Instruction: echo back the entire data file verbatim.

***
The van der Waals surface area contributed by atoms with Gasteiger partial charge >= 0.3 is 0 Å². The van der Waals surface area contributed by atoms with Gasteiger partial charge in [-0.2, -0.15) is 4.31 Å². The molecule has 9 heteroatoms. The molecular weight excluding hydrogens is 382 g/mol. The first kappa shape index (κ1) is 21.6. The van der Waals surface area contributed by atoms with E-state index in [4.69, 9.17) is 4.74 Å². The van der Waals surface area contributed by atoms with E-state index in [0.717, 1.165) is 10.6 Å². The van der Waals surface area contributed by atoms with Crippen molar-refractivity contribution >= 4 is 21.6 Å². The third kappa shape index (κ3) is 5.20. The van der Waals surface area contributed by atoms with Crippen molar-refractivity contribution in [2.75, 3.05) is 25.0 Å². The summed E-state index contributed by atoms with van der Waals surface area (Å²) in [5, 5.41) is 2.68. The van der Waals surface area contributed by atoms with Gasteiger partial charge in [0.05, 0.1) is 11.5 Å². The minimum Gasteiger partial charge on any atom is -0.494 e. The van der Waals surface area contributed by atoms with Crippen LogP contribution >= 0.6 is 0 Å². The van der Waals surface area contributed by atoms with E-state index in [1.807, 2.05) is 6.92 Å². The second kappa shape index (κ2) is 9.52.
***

The van der Waals surface area contributed by atoms with Gasteiger partial charge >= 0.3 is 0 Å². The van der Waals surface area contributed by atoms with Gasteiger partial charge in [-0.2, -0.15) is 4.31 Å². The molecule has 9 heteroatoms. The molecular weight excluding hydrogens is 382 g/mol. The first kappa shape index (κ1) is 21.6. The van der Waals surface area contributed by atoms with E-state index in [4.69, 9.17) is 4.74 Å². The van der Waals surface area contributed by atoms with E-state index in [0.717, 1.165) is 10.6 Å². The van der Waals surface area contributed by atoms with Crippen molar-refractivity contribution >= 4 is 21.6 Å². The third kappa shape index (κ3) is 5.20. The van der Waals surface area contributed by atoms with Crippen molar-refractivity contribution in [2.75, 3.05) is 25.0 Å². The summed E-state index contributed by atoms with van der Waals surface area (Å²) in [5, 5.41) is 2.68. The van der Waals surface area contributed by atoms with Gasteiger partial charge in [0.05, 0.1) is 11.5 Å². The minimum Gasteiger partial charge on any atom is -0.494 e. The van der Waals surface area contributed by atoms with Crippen LogP contribution >= 0.6 is 0 Å². The van der Waals surface area contributed by atoms with E-state index in [1.807, 2.05) is 6.92 Å². The second kappa shape index (κ2) is 9.52.